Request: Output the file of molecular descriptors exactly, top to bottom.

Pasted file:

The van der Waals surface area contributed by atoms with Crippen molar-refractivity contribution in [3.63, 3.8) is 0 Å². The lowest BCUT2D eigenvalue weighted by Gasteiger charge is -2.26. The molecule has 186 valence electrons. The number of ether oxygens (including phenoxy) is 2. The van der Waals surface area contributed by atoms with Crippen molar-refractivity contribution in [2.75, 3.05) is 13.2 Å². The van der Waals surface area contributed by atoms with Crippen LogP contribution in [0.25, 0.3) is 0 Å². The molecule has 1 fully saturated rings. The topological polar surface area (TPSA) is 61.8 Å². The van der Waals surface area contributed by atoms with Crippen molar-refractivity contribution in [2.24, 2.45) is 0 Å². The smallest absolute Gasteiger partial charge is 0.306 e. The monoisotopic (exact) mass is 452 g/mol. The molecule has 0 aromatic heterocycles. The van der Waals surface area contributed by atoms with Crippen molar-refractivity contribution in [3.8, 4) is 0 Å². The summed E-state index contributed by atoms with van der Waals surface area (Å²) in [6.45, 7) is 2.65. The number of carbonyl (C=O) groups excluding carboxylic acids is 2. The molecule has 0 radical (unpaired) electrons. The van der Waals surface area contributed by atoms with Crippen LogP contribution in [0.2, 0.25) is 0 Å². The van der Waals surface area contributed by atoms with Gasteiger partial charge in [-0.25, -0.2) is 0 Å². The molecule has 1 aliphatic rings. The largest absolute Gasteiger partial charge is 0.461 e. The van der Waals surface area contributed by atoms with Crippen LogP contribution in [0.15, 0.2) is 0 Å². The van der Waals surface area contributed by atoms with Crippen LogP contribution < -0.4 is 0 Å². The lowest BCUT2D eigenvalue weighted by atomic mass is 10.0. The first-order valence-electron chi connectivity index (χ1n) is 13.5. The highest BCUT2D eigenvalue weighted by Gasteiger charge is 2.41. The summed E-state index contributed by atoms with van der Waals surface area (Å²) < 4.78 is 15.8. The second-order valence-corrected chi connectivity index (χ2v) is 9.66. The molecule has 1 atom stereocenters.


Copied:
The van der Waals surface area contributed by atoms with Crippen molar-refractivity contribution in [3.63, 3.8) is 0 Å². The lowest BCUT2D eigenvalue weighted by Gasteiger charge is -2.26. The molecule has 186 valence electrons. The number of ether oxygens (including phenoxy) is 2. The van der Waals surface area contributed by atoms with Crippen molar-refractivity contribution in [2.75, 3.05) is 13.2 Å². The van der Waals surface area contributed by atoms with Crippen LogP contribution in [0.25, 0.3) is 0 Å². The molecule has 1 fully saturated rings. The topological polar surface area (TPSA) is 61.8 Å². The van der Waals surface area contributed by atoms with Crippen molar-refractivity contribution in [2.24, 2.45) is 0 Å². The smallest absolute Gasteiger partial charge is 0.306 e. The monoisotopic (exact) mass is 452 g/mol. The molecule has 0 aromatic heterocycles. The van der Waals surface area contributed by atoms with Crippen molar-refractivity contribution in [3.8, 4) is 0 Å². The summed E-state index contributed by atoms with van der Waals surface area (Å²) in [6.45, 7) is 2.65. The number of carbonyl (C=O) groups excluding carboxylic acids is 2. The molecule has 0 radical (unpaired) electrons. The van der Waals surface area contributed by atoms with Crippen LogP contribution in [0.2, 0.25) is 0 Å². The van der Waals surface area contributed by atoms with Gasteiger partial charge in [-0.25, -0.2) is 0 Å². The molecule has 1 aliphatic rings. The largest absolute Gasteiger partial charge is 0.461 e. The van der Waals surface area contributed by atoms with Crippen LogP contribution in [0.15, 0.2) is 0 Å². The van der Waals surface area contributed by atoms with Crippen LogP contribution < -0.4 is 0 Å². The lowest BCUT2D eigenvalue weighted by atomic mass is 10.0. The first-order valence-electron chi connectivity index (χ1n) is 13.5. The highest BCUT2D eigenvalue weighted by Gasteiger charge is 2.41. The summed E-state index contributed by atoms with van der Waals surface area (Å²) < 4.78 is 15.8. The second-order valence-corrected chi connectivity index (χ2v) is 9.66. The molecule has 1 atom stereocenters.